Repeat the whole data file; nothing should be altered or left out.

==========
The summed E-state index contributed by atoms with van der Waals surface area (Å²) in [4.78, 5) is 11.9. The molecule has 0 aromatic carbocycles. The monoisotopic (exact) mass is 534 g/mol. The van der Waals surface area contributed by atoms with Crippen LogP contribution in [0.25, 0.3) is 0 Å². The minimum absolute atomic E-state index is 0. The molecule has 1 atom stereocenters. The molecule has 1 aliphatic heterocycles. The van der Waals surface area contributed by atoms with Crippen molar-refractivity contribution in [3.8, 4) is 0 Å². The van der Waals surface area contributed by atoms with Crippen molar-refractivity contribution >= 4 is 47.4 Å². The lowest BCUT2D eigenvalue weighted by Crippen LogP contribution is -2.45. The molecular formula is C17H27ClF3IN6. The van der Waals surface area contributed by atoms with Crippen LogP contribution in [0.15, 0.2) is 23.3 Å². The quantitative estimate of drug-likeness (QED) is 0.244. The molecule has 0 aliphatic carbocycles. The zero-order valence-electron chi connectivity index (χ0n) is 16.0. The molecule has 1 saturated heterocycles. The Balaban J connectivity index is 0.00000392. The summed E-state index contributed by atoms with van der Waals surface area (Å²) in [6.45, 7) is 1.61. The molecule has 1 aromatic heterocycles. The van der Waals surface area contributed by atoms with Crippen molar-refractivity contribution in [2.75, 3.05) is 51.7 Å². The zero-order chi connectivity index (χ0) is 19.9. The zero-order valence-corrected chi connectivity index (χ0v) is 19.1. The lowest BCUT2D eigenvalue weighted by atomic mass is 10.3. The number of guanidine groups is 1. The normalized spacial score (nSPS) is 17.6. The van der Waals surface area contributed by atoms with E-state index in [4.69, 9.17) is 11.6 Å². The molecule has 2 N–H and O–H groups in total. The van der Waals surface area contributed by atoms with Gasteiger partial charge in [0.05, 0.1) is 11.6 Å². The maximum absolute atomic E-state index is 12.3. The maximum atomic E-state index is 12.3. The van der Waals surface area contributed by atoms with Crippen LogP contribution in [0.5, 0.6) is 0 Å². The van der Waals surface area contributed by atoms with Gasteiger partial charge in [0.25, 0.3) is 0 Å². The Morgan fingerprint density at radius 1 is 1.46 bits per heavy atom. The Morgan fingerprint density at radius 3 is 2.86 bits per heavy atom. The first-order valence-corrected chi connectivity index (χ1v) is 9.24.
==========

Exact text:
The summed E-state index contributed by atoms with van der Waals surface area (Å²) in [4.78, 5) is 11.9. The molecule has 0 aromatic carbocycles. The monoisotopic (exact) mass is 534 g/mol. The van der Waals surface area contributed by atoms with Crippen LogP contribution in [0.25, 0.3) is 0 Å². The minimum absolute atomic E-state index is 0. The molecule has 1 atom stereocenters. The molecule has 1 aliphatic heterocycles. The van der Waals surface area contributed by atoms with Crippen molar-refractivity contribution in [3.8, 4) is 0 Å². The van der Waals surface area contributed by atoms with Crippen molar-refractivity contribution >= 4 is 47.4 Å². The lowest BCUT2D eigenvalue weighted by Crippen LogP contribution is -2.45. The molecular formula is C17H27ClF3IN6. The van der Waals surface area contributed by atoms with Crippen LogP contribution in [0.15, 0.2) is 23.3 Å². The quantitative estimate of drug-likeness (QED) is 0.244. The molecule has 0 aliphatic carbocycles. The zero-order valence-electron chi connectivity index (χ0n) is 16.0. The molecule has 1 saturated heterocycles. The Balaban J connectivity index is 0.00000392. The summed E-state index contributed by atoms with van der Waals surface area (Å²) in [6.45, 7) is 1.61. The molecule has 1 aromatic heterocycles. The van der Waals surface area contributed by atoms with Crippen molar-refractivity contribution in [2.75, 3.05) is 51.7 Å². The zero-order chi connectivity index (χ0) is 19.9. The zero-order valence-corrected chi connectivity index (χ0v) is 19.1. The lowest BCUT2D eigenvalue weighted by atomic mass is 10.3. The number of guanidine groups is 1. The normalized spacial score (nSPS) is 17.6. The van der Waals surface area contributed by atoms with E-state index in [4.69, 9.17) is 11.6 Å². The molecule has 2 N–H and O–H groups in total. The van der Waals surface area contributed by atoms with Gasteiger partial charge in [0.05, 0.1) is 11.6 Å². The maximum absolute atomic E-state index is 12.3. The maximum atomic E-state index is 12.3. The van der Waals surface area contributed by atoms with Crippen LogP contribution in [0.5, 0.6) is 0 Å². The van der Waals surface area contributed by atoms with Gasteiger partial charge in [0.25, 0.3) is 0 Å². The Morgan fingerprint density at radius 1 is 1.46 bits per heavy atom. The Morgan fingerprint density at radius 3 is 2.86 bits per heavy atom. The first-order valence-corrected chi connectivity index (χ1v) is 9.24.